Copyright ©2011 NPR. For personal, noncommercial use only. See Terms of Use. For other uses, prior permission required.

RENEE MONTAGNE, host:

Now for some entertainment that's much more family-friendly, the latest CD from Beyonce.

She is, of course, the singer who gave us hits like "Single Ladies" and "Irreplaceable," and she helped introduced the very useful phrase bootylicious into the English language.

Her fourth release - called simply "4" - is the number-one selling album this week.

We called up NPR music critic Ann Powers to get her take on it.

Good morning.

ANN POWERS: Good morning, Renee.

MONTAGNE: Let's start with a little from the album. We're going to hear "Run the World."

POWERS: Absolutely. Get up and move it.

(Soundbite of song, "Run the World")

BEYONCE (Singer): (Singing) Who run the world? Girls. Who run the world? Girls. Who run this mutha? Girls. Who run this mutha? Girls.

MONTAGNE: So, Ann Powers, is Beyonce really running the world right now?

POWERS: I think Beyonce is running the world, and a lot of us aren't aware of it. Here's the fascinating thing about Beyonce. She's a massive star, and yet, in a strange way, she's overlooked in plain sight.

Beyonce may not sell as many units as Lady Gaga is right now, or generate as much controversy as someone like Britney Spears. And one of the great things about Beyonce is that she is kind of almost like a looking glass, "Through the Looking Glass" mirror for fans of either hip-hop or more mainstream pop. She's associated very deeply with hip-hop. She's married to one of the most important rappers of all time, Jay-Z, and her music is infused with that influence. So she's really an entry point into all different styles of music.

MONTAGNE: Okay. So let's talk about that, mixing styles. That, kind of, in a way, you might say is her style.

POWERS: True. And if critics fault Beyonce, they often do it because she seems to not have a center or she's hard to read, a mystery to us. But I think the reason for that is that what matters to Beyonce is actually the music.

(Soundbite of laughter)

POWERS: Not the statement she's making or whether or not she's in the tabloids, certainly, but being a great, long-lived artist in the style of Barbra Streisand or Diana Ross. Those are her role models.

MONTAGNE: Why don't you pick one tune that you would say reflects another musical diva, and let's hear a bit of it.

POWERS: Well, that's easy because she starts off the album with a very straight-forward nod, I think, to Aretha Franklin. It's a song called "1 Plus 1."

(Soundbite of song, "1 Plus 1")

BEYONCE: (Singing) I don't know much about algebra, but I know one plus one equals two.

POWERS: And boy, she really goes for those Aretha, gospel-style high notes in this song, not to mention the kind of depth of emotion that Aretha is, of course, known for.

(Soundbite of song, "1 Plus 1")

BEYONCE: (Singing) 'Cause baby, we ain't got nothing without love.

MONTAGNE: Boy, I'll say.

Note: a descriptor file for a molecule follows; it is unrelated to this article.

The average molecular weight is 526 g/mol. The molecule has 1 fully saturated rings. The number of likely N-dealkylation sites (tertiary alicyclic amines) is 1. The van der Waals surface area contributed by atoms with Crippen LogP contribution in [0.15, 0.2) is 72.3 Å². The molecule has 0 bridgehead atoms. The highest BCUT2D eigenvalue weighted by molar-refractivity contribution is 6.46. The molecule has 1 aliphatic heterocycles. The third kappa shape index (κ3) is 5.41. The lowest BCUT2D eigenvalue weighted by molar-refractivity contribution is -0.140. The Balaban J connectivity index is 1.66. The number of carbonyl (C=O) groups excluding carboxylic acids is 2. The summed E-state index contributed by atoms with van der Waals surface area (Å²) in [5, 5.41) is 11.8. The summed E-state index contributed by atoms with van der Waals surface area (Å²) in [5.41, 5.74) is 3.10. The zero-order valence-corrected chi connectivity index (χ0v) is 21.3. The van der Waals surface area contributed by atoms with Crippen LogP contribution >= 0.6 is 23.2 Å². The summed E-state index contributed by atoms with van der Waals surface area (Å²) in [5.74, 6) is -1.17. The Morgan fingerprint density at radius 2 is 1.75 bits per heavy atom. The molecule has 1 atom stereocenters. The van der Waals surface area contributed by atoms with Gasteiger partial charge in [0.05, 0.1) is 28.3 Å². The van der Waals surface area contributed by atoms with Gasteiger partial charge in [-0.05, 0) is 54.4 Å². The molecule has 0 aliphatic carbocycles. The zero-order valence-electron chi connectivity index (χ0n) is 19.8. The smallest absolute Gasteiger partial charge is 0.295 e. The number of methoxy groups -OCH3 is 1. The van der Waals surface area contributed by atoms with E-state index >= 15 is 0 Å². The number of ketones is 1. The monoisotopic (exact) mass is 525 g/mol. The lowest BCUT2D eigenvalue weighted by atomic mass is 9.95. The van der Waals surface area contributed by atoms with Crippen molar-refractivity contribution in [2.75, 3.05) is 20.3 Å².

POWERS: It's intense, you know, and we don't expect that from Beyonce, because she does project this incredibly perfect persona. But I think she knows that to be a great solo artist, you have to show some soul and some emotion. She's done it before, but here she's really striving to do that a lot.

MONTAGNE: So, in a sense, capturing some of the styles that people already love, is that a shortcut to reviewers' hearts?

POWER: Well, it's funny, because this record has been getting kind of mixed reviews. And I feel like part of it is we, as music critics, have become so used to reading pop stars as brands. So we look at Lady Gaga and we know what she means. She means freak, you know. We look at Katy Perry, and she means screwball.

Well, what does Beyonce mean? Beyonce means artist going for different styles, trying new things. Truthfully, though, she's invented one pop style that I think is impossible to imitate that's completely associated with her. It's like Broadway meets the jump-rope game on the street in Brooklyn, you know. And this is in the song "Countdown."

(Soundbite of song, "Countdown")

BEYONCE: (Singing) If you leave me, you're out of your mind. My baby is a 10. We dressing through the nine. He pick me up with eight. Make me feel so lucky seven. He kiss me in his six. We be making love in...

MONTAGNE: Okay. NPR music critic Ann Powers talking about Beyonce's newest album "4."

Thanks very joining us.

POWERS: Thanks so much, Renee.

Copyright © 2011 NPR. All rights reserved. No quotes from the materials contained herein may be used in any media without attribution to NPR. This transcript is provided for personal, noncommercial use only, pursuant to our Terms of Use. Any other use requires NPR's prior permission. Visit our permissions page for further information.

NPR transcripts are created on a rush deadline by a contractor for NPR, and accuracy and availability may vary. This text may not be in its final form and may be updated or revised in the future. Please be aware that the authoritative record of NPR's programming is the audio.

Comments

 

Please keep your community civil. All comments must follow the NPR.org Community rules and Terms of Use. NPR reserves the right to use the comments we receive, in whole or in part, and to use the commenter's name and location, in any medium. See also the Terms of Use, Privacy Policy and Community FAQ.

Support comes from: